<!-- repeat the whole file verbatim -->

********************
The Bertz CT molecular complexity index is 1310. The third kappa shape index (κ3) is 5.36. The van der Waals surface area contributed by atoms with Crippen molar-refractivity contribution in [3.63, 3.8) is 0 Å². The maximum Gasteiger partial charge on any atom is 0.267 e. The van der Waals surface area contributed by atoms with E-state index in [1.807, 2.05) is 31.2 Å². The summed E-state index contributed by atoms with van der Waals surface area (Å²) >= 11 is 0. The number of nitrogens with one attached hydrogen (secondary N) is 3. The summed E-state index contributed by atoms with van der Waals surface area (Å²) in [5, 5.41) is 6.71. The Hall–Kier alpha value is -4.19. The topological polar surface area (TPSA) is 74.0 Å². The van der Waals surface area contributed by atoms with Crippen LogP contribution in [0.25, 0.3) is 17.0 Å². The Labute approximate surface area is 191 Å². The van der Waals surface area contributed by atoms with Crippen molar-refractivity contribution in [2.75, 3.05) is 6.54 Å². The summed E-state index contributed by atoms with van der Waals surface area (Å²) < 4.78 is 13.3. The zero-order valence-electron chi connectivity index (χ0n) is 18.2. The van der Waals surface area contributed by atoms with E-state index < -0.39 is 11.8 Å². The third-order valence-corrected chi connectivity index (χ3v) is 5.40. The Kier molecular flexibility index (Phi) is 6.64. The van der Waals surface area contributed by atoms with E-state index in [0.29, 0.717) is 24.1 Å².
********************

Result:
The Bertz CT molecular complexity index is 1310. The third kappa shape index (κ3) is 5.36. The van der Waals surface area contributed by atoms with Crippen molar-refractivity contribution in [3.63, 3.8) is 0 Å². The maximum Gasteiger partial charge on any atom is 0.267 e. The van der Waals surface area contributed by atoms with E-state index in [1.807, 2.05) is 31.2 Å². The summed E-state index contributed by atoms with van der Waals surface area (Å²) >= 11 is 0. The number of nitrogens with one attached hydrogen (secondary N) is 3. The summed E-state index contributed by atoms with van der Waals surface area (Å²) in [5, 5.41) is 6.71. The Hall–Kier alpha value is -4.19. The topological polar surface area (TPSA) is 74.0 Å². The van der Waals surface area contributed by atoms with Crippen LogP contribution in [0.25, 0.3) is 17.0 Å². The Labute approximate surface area is 191 Å². The van der Waals surface area contributed by atoms with Crippen molar-refractivity contribution in [2.75, 3.05) is 6.54 Å². The summed E-state index contributed by atoms with van der Waals surface area (Å²) < 4.78 is 13.3. The zero-order valence-electron chi connectivity index (χ0n) is 18.2. The van der Waals surface area contributed by atoms with E-state index < -0.39 is 11.8 Å². The third-order valence-corrected chi connectivity index (χ3v) is 5.40. The Kier molecular flexibility index (Phi) is 6.64. The van der Waals surface area contributed by atoms with E-state index in [0.29, 0.717) is 24.1 Å².